3D Vision Blog

A normal user's look into the world of 3D Stereo Technologies

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Universal Bluetooth 3D Active Shutter Glasses Are Coming in 2012

August 12th, 2011 · 1 Comment · General 3D News

If you thought that in 2012 everyone will ditch the 3D glasses and go for glasses-free 3D products, than you were a bit too optimistic about the development of sterescopic 3D technology. Although autostereoscopic 3D technology is developing it will take at least a few years before it can compete in terms of price and features to what the glasses-based 3D products already offer. But that does not mean that the active 3D and passive 3D solutions that are already widely available, they too have some disadvantages, besides the fact that you need to wear glasses. And if we focus on the active 3D solutions, one of the most annoying things at the moment is the fact that there is no universal standard to make all glasses compatible with different hardware and pretty much everyone is making their own glasses that work only with their own 3D products. Another thing about the active 3D glasses is the fact that most of them rely on infrared signals for synchronization with the 3D HDTV or a 3D monitor. This means you need direct line of sight between the glasses and the IR emitter, the operating range is more limited, and you may get interferences in the signal from other infrared devices like from some remote control for a device for example…

Quite some time has passed and although there were a few tries to standardize the active shutter glasses for 3D products, so far we have been nowhere near achieving that important goal. The solution was for some third party manufacturers to make universal active shutter glasses that are compatible with multiple products, but that simply requires you to buy additional hardware. Things however maybe moving in the right direction after Panasonic Corporation, Samsung Electronics, Sony Corporation and X6D Limited (XPAND 3D) have announced their intent to collaborate on the development of a new technology standard for consumer 3D active glasses called “Full HD 3D Glasses Initiative”. The first three are some of the top names in the consumer 3D product market at the moments and the fourth company is one of the makers of universal 3D glasses, so if we get a few more companies to join in and we are going to be almost there achieving the standardization of the active 3D shutter glasses.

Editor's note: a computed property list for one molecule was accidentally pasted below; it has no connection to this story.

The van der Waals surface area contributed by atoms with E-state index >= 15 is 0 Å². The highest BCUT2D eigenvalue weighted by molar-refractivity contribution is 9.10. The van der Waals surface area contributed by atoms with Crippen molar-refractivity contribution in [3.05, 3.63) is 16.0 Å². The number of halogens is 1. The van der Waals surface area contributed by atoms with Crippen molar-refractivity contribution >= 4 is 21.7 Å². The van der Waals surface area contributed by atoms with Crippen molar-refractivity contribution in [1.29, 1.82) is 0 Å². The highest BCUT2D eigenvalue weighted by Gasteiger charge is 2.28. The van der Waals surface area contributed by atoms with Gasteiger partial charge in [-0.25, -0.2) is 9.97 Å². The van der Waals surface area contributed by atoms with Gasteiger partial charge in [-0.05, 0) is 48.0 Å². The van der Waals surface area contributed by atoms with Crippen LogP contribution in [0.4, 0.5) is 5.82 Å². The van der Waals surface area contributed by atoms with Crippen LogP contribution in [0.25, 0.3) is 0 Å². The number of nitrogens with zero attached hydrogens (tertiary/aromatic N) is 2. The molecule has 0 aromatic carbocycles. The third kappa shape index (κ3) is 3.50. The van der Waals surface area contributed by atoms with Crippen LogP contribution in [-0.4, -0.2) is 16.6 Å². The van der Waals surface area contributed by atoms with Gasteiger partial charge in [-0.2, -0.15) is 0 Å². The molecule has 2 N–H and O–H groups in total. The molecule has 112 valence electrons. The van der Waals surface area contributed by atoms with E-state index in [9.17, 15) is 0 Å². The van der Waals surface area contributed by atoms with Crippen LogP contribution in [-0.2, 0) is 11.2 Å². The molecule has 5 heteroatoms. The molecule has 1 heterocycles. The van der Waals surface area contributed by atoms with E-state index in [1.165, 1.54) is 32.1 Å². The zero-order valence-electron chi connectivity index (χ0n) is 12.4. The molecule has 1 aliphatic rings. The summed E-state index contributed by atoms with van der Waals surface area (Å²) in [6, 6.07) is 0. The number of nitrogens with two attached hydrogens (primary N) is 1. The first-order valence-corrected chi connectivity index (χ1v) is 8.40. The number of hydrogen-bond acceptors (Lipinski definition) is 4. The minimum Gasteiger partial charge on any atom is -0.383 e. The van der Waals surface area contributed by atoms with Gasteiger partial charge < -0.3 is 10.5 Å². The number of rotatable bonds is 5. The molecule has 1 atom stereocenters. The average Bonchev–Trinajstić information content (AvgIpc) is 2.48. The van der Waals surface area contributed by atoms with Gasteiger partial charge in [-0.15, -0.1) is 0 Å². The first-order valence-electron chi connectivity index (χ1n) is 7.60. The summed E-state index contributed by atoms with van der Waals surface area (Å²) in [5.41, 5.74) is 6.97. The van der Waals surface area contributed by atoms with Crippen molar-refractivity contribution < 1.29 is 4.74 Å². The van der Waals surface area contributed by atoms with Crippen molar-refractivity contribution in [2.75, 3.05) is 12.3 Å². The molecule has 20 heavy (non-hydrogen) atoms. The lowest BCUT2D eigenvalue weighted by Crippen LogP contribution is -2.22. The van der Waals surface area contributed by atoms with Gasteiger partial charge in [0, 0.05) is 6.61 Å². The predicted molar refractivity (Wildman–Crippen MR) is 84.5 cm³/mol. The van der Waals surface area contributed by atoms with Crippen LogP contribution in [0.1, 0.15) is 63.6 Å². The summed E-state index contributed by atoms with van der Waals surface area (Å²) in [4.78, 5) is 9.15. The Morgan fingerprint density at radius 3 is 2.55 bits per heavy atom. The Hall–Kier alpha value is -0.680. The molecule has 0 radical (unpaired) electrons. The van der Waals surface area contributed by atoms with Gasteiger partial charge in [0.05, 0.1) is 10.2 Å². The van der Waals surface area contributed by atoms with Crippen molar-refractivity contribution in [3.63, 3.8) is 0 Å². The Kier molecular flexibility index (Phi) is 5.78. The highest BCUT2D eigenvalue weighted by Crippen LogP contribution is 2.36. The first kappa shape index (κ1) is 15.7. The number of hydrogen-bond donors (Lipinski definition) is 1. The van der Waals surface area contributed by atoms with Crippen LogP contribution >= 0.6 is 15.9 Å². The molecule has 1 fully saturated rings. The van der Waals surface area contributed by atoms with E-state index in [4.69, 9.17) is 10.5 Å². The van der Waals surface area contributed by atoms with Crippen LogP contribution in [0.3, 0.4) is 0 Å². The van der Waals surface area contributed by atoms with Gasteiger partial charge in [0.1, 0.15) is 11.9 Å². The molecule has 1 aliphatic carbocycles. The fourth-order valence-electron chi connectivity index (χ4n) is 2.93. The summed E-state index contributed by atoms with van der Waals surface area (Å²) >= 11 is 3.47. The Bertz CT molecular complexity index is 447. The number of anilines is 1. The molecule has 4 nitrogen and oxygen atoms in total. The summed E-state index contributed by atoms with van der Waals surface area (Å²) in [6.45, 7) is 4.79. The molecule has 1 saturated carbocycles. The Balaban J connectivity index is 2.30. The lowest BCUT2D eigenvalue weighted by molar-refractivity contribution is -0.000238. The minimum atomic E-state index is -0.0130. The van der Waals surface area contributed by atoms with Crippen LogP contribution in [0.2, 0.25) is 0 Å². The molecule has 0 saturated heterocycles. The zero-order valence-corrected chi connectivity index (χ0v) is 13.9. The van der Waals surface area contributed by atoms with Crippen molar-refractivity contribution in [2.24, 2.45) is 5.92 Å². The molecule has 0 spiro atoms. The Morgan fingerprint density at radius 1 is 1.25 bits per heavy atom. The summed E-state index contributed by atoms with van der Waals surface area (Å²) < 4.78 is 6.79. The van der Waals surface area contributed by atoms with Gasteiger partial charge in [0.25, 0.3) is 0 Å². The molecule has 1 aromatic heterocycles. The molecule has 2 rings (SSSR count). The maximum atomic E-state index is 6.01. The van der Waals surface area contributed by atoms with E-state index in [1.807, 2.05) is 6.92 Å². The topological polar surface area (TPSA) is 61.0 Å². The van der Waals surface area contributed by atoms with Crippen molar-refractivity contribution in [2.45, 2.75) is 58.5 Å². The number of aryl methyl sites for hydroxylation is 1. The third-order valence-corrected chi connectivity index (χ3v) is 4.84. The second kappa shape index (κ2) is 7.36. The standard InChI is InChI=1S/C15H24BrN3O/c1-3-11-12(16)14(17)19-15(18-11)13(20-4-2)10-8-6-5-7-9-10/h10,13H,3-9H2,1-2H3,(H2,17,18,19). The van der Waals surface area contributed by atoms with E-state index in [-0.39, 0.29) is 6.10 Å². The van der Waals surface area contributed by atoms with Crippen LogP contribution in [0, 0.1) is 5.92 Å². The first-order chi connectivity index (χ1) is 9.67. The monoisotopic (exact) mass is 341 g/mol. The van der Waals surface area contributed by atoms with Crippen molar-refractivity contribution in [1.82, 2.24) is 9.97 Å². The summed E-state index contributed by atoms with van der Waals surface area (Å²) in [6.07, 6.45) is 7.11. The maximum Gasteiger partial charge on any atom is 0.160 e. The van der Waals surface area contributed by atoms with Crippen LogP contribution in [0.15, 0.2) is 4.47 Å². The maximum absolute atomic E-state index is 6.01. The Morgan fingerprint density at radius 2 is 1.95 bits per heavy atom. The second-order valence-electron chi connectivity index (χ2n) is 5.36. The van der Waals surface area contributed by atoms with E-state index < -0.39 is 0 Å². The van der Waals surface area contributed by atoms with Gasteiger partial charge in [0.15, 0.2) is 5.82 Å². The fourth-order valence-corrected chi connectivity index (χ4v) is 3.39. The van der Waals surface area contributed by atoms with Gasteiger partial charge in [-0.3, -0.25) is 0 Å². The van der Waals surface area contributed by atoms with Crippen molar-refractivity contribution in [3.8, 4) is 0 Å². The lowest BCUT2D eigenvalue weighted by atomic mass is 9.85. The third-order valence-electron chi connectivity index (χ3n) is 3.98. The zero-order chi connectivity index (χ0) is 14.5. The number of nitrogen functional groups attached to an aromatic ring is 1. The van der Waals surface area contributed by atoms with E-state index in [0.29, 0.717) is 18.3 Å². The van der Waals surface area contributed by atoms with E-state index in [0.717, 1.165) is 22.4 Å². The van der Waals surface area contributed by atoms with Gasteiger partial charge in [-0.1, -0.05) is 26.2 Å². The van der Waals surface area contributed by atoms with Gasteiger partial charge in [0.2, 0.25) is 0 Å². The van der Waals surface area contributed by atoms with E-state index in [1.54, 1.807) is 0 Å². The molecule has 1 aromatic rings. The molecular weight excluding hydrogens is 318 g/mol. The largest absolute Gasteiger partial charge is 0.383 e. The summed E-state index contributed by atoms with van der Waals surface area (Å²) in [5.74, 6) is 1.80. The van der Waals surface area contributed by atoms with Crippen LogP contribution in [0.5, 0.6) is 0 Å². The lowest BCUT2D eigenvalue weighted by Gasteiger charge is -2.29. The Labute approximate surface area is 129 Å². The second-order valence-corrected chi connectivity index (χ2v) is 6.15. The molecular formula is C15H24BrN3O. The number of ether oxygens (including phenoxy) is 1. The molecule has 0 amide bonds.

The “Full HD 3D Glasses Initiative” is targeted to be launched in September 2011, at which time the development of new standardization-applied active 3D glasses will begin, however the first universal glasses with the new IR/RF protocols will be made available in 2012. These new active shutter glasses will be using Bluetooth RF technology as wireless radio frequency medium for communication with 3D-capable display solutions, but will also be backward compatible with 2011 3D active TVs using infrared communication. If you remember a few months ago Samsung was the first company to start offering Bluetooth-based active shutter glasses that were compatible only with some of the latest generation of Samsung’s 2011 3D TVs. Hopefully this initiative will make the life of consumers using different 3D-capable products easier, but as I’ve already mentioned this will not happen before 2012, so there is still time.